Looking for more from Sean McLachlan? He also hangs out on the Midlist Writer blog, where he talks about writing, adventure travel, caving, and everything else he gets up to. He also reproduces all the posts from Civil War Horror, so drop on by!

Thursday, March 8, 2012

Friendly fire in the Civil War, part 2

As I mentioned in yesterday's post, friendly fire became an increasing problem in Civil War Missouri. The happened because bushwhackers and Jayhawkers (as guerrillas were called in those days) dressed as civilians or wore the uniforms of the opposite side.

To fight the rebel bushwhackers, the Union army in Missouri soon developed a series of hand signals to deal with any approaching force. The signals were changed on a regular basis. While this was a good idea in theory, the Union militia included many Confederate sympathizers who only served because they'd been drafted. Often these rebels-in-blue would relay the current signals to local bushwhackers and they'd use them to get the drop on unsuspecting groups of militia. In my Civil War novel, A Fine Likeness, Captain Richard Addison has to deal with just such a situation.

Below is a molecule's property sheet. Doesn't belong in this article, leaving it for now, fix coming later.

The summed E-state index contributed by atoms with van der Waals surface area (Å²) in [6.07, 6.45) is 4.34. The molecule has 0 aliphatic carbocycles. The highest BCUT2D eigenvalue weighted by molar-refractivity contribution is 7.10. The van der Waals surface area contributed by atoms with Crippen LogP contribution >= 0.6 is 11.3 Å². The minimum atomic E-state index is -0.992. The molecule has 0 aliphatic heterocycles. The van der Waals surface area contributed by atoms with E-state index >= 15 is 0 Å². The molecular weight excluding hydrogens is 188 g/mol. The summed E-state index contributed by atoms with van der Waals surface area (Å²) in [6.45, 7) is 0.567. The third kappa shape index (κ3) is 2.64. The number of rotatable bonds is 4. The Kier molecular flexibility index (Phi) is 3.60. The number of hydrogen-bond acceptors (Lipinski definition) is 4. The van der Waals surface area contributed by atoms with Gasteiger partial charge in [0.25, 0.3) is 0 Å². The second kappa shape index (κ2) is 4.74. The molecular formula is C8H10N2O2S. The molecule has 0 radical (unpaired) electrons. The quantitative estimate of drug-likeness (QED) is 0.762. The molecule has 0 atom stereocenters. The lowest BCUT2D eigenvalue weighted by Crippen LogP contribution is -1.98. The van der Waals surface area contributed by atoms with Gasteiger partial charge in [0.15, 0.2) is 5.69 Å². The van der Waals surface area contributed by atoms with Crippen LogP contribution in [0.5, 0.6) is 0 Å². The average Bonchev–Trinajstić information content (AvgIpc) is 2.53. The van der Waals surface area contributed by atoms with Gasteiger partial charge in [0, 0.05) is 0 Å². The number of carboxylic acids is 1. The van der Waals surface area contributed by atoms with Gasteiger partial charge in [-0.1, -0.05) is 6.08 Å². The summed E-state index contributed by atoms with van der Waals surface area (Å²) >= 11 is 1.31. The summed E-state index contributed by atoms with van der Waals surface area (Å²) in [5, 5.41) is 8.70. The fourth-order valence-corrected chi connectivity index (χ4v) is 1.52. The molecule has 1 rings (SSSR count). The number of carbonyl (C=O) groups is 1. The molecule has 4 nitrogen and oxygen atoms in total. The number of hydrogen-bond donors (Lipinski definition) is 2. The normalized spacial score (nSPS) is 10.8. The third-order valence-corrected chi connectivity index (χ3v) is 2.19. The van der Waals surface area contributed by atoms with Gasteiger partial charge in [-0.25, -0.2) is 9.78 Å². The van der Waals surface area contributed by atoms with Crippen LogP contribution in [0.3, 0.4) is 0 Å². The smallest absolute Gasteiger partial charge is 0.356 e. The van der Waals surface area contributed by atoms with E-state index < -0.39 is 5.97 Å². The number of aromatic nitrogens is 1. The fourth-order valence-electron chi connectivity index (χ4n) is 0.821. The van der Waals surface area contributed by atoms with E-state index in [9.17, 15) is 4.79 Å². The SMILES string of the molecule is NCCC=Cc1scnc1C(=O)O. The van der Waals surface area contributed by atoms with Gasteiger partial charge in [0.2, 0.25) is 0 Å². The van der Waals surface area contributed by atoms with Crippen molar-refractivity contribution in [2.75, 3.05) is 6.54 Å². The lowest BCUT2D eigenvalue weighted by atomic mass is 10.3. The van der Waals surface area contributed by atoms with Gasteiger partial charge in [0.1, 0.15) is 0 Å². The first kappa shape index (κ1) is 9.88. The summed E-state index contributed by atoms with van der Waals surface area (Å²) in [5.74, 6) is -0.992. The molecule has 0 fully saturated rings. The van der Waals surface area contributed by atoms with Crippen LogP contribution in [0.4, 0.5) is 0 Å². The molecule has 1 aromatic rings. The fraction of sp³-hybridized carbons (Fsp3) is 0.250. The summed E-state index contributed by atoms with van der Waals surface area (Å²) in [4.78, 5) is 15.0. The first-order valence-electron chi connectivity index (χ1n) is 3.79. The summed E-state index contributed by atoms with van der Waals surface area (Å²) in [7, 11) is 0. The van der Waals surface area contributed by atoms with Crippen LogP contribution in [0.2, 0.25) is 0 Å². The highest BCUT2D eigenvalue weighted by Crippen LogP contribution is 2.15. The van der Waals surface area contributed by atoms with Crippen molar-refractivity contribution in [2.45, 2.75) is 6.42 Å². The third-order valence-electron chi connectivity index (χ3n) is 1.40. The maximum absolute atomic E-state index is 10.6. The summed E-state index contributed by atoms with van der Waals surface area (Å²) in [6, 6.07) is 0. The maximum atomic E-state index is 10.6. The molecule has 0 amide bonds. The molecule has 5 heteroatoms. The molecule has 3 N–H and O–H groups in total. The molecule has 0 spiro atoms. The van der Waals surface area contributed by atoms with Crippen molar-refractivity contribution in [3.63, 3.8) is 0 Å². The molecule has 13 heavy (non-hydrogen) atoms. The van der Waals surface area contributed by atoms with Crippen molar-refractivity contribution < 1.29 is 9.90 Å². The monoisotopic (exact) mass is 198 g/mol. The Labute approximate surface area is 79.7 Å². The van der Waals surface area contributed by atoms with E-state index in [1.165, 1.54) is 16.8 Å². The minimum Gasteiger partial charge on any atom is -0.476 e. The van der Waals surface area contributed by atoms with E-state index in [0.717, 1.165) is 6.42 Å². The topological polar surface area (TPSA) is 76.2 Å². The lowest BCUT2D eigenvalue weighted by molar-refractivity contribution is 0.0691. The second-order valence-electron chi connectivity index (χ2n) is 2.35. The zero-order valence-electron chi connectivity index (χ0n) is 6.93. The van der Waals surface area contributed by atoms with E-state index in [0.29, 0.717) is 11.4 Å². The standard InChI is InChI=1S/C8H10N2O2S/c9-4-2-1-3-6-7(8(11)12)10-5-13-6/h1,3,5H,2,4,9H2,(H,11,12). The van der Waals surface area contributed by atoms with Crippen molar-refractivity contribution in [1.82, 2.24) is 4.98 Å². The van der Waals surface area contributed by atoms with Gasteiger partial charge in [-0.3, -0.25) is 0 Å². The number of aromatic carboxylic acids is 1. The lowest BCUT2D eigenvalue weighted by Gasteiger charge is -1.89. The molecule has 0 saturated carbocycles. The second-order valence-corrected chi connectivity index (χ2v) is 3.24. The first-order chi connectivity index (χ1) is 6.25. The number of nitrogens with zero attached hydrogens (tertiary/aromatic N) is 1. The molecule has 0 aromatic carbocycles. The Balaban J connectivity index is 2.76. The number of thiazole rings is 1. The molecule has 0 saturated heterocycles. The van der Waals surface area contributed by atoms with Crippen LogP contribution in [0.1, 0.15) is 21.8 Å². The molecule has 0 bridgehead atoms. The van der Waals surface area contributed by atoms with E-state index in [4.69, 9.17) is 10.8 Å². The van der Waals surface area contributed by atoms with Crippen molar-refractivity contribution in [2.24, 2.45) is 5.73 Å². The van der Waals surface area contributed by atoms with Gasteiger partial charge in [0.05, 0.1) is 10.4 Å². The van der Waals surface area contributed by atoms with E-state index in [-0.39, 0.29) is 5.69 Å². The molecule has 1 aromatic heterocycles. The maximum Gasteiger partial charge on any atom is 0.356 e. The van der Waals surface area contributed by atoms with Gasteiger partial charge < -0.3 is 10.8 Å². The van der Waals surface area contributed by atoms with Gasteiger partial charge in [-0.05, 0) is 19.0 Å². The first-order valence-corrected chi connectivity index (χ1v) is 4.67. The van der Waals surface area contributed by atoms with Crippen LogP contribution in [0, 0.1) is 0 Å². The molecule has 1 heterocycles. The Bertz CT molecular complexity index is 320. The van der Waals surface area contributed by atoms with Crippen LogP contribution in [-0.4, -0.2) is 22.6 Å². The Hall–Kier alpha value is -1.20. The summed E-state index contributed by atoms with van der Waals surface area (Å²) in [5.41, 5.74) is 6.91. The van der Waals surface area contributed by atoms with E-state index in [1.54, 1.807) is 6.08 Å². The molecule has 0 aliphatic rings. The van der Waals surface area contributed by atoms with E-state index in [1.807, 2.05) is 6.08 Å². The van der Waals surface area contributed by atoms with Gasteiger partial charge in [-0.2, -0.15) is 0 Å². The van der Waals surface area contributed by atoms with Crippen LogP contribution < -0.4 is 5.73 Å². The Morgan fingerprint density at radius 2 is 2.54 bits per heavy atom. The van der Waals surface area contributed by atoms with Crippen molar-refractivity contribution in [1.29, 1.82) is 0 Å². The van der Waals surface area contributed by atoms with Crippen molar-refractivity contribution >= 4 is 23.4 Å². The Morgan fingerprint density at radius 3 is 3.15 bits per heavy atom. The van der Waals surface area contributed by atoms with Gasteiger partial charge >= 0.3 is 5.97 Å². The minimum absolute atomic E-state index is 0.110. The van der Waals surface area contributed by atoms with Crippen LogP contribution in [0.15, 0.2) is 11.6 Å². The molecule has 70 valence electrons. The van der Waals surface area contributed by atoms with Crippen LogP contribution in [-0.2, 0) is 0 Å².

By the end of the war, nobody trusted anybody, and so it came as no surprise that when Jesse James and his bushwhacker buddies tried to surrender on May 15, 1865, to the garrison at Lexington, they were fired upon. Jesse was shot through the chest and nearly killed. He and his friends and supporters thought this shooting to be treachery of the vilest stripe, but in reality he and the other bushwhackers were the victims of their own tactics.

Breaking the rules of war can give you an advantage, but it's a two-edged sword!

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